Besides working to find loving homes for lost and abandoned cats and dogs, FOS provides funds to pay for neutering rescued animals and pets of low-income owners.  Annually, it provides a grant to the Española Valley Humane Society for their special spay/neuter weeks, when they perform dozens of surgeries at no cost to the owner.  

  • The faculty and staff of UNM-Los Alamos are reaching out to the community to help students get started in college.

    The Bridge to Success Scholarship bridges the gap between high school or GED acquisition and the New Mexico Lottery Scholarship.

    The Lottery Scholarship begins at the start of a student’s second semester in college.

    The first semester is the qualifying semester. Students must successfully complete a minimum of 12 credit hours, with a 2.5 or higher GPA.

  • After World War II, Los Alamos National Laboratory’s future seemed up in the air.

    “After World War II, no one knew what to do with Los Alamos,” LANL Historian Alan Carr said. “Some thought it would go away all together.”

    So it seems Norris Bradbury (1909-1997), the director of the laboratory from 1945-1970, inherited a tough situation.

    “Bradbury inherited a laboratory without a future,” Carr said.

    Luckily, the new director came up with a plan.

  • Less than 50 days until classes start. Less than 50 days until I officially start college. Up until May 23, my life goal was to graduate high school and get into college, a college far away from Los Alamos and New Mexico. That’s happened.

    Now I’m going to college at Ithaca College in Ithaca, N.Y. Ever since sometime in elementary school, I’ve wanted to leave Los Alamos and see the world.

  • Santa Fe Opera’s “The Elixir of Love,” opened Saturday with a musical comedy that immediately put everything in perspective.

    Let it rain. Let it hail. Let the bottom fall out. Somewhere the clouds have parted and the sun is slanting across a field of flowers. There is a road to a better future. Love has won again.

  • “Isn’t that special?” Saturday Night Live-The Church Lady

    This week, we take a look at Asset #19, religious community. According to the Search Institute, “Youth are more likely to grow up healthy when they spend one or more hours per week in activities in a religious institution.”

    Did you know that in one of a variety of phone books this community has, there are no less than 22 churches and religious organizations listed as resources in our community?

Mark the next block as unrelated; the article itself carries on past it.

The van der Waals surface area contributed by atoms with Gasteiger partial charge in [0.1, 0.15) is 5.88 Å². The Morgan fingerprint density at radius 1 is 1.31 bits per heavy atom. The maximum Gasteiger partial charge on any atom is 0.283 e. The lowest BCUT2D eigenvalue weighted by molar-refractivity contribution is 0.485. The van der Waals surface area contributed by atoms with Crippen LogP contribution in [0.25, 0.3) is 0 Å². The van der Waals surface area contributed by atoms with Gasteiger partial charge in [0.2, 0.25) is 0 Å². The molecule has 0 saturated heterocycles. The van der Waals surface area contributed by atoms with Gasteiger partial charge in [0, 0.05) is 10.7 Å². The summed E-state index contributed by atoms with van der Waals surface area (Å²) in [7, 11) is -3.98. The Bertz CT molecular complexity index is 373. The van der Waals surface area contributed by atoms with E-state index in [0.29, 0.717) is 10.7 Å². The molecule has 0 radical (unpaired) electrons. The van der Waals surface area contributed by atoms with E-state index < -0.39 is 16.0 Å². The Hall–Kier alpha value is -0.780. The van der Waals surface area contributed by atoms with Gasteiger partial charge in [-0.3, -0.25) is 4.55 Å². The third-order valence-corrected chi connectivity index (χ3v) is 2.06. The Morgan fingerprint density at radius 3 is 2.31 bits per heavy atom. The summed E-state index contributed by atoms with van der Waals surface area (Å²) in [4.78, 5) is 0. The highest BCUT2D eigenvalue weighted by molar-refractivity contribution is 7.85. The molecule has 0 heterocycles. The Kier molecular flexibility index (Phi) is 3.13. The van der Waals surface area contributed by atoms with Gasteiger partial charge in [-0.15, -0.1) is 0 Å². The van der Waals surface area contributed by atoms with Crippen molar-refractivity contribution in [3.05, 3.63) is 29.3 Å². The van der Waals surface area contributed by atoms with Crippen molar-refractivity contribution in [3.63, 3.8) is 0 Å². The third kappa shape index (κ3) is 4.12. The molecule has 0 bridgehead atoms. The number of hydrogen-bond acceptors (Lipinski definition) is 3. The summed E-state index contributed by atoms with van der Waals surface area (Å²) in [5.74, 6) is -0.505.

• First Baptist Church of Los Alamos has found a way to connect with the county and offer some tangible relief and assistance in these less than favorable economic times.  

    For the past two summers, they have encouraged church members and fellow neighbors to collect their gently used clothing and household items in order to offer a free garage sale to the city of Los Alamos.  

  • Soprano Natalie Dessay’s highly anticipated first outing as Violetta (the title character in “La Traviata,”) opened the season at the Santa Fe Opera Friday night. Verdi’s consumptive Camille is required to progress from stratospheric fioritura in the first act, to lyrico spinto fullness by the middle of the second; two extremes difficult to encompass in one voice. Nevertheless, “Traviata” is finally and utterly a prima donna vehicle and even admittedly mediocre vocalists have made a success on sheer strength of personality.

  • Mali musician Balla Kouyate’s family holds a major responsibility. As djeli, they are tasked with reminding the community of its traditional greatness and accomplishments.

    This can be done through being a historian, dancer or performer. Kouyate chose music to promote his culture.

    And he is bringing his music and culture to Los Alamos.

    Kouyate and his band, World Vision, will perform at 7 p.m. Friday at Ashley Pond. The concert is part of the Los Alamos County Summer Concert Series. So what can locals learn from a steward of the music of Mali?

  • Ukrainian pianist Boris Fedorov is making his New Mexico debut right here in Los Alamos.

    He is eager to share his music with the community. “I have never been to Los Alamos, but I am told the public is very appreciative and has a sincere interest in music,” Fedorov said.

    The concert will be held at 6 p.m. Saturday in Fuller Lodge. Fedorov will perform several works by Haydn, Chopin, Schumann and Strauss. For an encore performance a piece of music, which requires three pianists, will be performed.

  • On July 4, I read an Associated Press story about Marines in Afghanistan. They were hauling weight-buckling packs, the reporter wrote, and walking a many miles in sweltering 100-degree heat.

    Since it was Independence Day, the Marines mentioned that people back at home were celebrating the holiday.